Humans are very sophisticated, calculating, rational decision-makers:
Brainless slime mould makes decisions like humans, Discover: A couple arrive
at a fancy restaurant and they’re offered the wine list. This establishment only
has two bottles on offer, one costing £5 and the other costing £25. The second
bottle seems too expensive and the diners select the cheaper one. The next week,
they return. Now, there’s a third bottle on the list but it’s a vintage, priced
at a staggering £1,000. Suddenly, the £25 bottle doesn’t seem all that
expensive, and this time, the diners choose it instead.
Businesses use this tactic all the time – an extremely expensive option is used
to make mid-range ones suddenly seem like attractive buys. The strategy only
works because humans like to compare our options, rather than paying attention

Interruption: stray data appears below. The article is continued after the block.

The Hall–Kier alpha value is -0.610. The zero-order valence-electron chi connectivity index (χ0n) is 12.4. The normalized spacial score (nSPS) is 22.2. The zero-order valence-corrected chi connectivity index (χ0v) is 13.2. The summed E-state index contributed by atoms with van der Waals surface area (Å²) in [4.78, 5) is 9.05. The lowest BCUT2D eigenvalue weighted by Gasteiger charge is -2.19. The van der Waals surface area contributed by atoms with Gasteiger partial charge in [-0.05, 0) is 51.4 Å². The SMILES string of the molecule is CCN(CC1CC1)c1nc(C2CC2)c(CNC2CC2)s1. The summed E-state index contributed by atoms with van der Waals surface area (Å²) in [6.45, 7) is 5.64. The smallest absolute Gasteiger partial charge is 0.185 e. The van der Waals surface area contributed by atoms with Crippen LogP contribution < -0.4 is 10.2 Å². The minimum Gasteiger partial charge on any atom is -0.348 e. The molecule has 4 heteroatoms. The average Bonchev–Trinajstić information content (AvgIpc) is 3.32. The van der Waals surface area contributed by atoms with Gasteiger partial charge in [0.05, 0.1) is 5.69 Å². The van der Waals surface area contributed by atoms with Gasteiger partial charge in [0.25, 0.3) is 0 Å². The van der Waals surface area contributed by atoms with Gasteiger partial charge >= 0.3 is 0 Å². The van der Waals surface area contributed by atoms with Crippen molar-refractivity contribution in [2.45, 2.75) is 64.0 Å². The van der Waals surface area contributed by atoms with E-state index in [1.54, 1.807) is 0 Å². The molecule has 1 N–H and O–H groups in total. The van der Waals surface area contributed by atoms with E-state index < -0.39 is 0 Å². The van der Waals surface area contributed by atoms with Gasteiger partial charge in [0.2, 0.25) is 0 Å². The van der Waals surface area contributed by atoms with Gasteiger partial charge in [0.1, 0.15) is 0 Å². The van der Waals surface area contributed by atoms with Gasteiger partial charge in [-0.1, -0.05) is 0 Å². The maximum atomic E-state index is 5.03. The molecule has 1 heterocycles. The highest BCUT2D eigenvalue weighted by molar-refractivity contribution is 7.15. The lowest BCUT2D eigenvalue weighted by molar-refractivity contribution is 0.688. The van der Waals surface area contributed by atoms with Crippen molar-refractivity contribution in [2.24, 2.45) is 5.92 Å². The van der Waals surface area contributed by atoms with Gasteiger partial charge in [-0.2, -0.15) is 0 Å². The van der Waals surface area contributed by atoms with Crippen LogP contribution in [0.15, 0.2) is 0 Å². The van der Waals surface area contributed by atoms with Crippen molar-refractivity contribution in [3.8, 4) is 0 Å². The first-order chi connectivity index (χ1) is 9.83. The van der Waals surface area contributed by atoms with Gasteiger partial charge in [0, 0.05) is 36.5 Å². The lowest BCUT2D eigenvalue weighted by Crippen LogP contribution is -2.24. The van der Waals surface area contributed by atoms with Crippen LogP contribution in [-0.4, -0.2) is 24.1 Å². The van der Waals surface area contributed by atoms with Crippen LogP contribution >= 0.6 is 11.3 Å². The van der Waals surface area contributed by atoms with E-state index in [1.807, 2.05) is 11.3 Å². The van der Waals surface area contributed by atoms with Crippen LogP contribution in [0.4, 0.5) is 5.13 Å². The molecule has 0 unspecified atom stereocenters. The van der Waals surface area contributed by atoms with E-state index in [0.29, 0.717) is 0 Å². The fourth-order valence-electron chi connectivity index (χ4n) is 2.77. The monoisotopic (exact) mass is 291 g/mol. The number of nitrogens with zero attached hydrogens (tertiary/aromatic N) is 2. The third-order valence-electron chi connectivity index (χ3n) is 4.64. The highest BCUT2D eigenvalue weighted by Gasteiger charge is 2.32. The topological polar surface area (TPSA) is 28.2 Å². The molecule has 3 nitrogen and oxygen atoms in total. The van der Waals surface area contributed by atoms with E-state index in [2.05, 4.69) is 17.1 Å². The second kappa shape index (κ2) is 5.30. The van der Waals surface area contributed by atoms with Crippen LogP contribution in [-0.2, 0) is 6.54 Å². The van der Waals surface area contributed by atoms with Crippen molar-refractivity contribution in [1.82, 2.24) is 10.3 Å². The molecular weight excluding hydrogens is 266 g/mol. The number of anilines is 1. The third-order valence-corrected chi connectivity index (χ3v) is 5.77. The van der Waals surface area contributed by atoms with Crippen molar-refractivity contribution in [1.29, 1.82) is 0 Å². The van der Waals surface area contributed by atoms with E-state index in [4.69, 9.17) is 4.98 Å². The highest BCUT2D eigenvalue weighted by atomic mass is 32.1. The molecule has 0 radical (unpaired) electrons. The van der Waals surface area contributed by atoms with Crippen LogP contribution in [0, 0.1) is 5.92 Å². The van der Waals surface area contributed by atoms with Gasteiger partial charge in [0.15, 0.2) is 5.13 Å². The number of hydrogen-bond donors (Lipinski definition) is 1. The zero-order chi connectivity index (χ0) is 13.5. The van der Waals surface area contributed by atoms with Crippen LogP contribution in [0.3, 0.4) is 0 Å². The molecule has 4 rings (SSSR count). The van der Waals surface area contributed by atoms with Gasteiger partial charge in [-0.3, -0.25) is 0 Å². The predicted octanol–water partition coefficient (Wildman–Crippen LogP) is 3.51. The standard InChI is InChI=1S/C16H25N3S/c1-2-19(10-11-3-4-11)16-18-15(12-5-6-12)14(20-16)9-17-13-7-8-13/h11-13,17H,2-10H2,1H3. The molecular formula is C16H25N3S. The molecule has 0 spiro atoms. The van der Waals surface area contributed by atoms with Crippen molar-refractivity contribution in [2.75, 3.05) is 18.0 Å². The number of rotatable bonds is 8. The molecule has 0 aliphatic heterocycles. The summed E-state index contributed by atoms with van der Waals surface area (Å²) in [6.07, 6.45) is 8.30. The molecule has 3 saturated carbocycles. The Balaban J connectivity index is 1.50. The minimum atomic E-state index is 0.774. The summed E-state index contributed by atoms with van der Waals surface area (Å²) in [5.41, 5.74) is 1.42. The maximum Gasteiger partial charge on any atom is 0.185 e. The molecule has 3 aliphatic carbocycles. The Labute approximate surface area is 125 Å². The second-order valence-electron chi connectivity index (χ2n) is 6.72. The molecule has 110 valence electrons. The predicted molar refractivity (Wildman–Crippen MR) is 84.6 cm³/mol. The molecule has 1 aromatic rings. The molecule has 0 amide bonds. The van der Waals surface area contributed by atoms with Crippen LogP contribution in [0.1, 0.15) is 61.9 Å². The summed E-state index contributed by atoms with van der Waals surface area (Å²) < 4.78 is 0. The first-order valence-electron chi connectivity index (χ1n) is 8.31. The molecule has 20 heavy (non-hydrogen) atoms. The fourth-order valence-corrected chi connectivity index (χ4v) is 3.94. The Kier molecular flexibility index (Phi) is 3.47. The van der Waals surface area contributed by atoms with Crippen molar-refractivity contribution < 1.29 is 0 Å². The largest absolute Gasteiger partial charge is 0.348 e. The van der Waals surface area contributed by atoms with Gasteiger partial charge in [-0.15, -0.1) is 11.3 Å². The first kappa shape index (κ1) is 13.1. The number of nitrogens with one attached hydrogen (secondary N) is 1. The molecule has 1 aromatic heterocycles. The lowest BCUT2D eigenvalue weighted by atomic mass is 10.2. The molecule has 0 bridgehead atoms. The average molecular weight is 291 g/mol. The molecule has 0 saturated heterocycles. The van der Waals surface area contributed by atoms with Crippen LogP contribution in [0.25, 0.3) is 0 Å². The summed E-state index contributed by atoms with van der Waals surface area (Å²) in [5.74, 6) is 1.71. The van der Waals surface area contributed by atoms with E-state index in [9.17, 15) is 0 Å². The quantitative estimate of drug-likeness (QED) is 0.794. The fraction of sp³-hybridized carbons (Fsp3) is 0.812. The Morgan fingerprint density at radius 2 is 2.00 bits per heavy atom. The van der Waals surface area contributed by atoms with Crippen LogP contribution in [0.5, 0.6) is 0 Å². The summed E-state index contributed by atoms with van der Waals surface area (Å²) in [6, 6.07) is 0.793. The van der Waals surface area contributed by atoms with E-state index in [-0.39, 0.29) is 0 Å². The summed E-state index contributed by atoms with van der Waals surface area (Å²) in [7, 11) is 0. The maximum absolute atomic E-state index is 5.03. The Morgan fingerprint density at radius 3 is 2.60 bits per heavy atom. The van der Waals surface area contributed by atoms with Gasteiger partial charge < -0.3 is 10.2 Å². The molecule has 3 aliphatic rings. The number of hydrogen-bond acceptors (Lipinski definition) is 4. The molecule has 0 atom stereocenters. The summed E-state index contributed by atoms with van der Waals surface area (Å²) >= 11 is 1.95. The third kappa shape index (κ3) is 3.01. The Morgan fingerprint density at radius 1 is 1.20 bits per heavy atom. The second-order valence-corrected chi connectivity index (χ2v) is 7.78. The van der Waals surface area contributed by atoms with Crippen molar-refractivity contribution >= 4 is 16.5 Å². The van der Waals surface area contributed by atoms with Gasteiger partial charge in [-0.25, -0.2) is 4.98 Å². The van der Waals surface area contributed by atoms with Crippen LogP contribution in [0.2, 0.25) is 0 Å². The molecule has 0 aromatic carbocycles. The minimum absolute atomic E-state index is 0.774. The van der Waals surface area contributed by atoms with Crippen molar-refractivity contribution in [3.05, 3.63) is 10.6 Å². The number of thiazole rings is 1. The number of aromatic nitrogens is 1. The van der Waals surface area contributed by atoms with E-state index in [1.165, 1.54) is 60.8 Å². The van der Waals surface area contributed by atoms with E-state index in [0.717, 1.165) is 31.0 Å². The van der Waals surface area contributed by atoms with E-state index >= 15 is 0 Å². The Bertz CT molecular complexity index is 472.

to their absolute values. In the wine example, the existence of the third bottle
shouldn’t matter – the £25 option costs the same amount either way, but in one
scenario it looks like a rip-off and in another, it looks like a steal. The
simple fact is that to us, a thing’s value depends on the things around it.
Economists often refer to this as “irrational”.
But if that’s the case, we’re not alone in our folly. Other animals, from birds
to bees, make choices in the same way. Now, Tanya Latty and Madeleine Beekman
from the University of Sydney, have found the same style of decision-making in a
creature that’s completely unlike any of these animals – the slime mould,
Physarum polycephalum. It’s a single-celled, amoeba-like creature that
doesn’t have a brain. ... [...continue
Posted by Mark Thoma on Tuesday, August 10, 2010 at 05:45 PM in Economics, Science |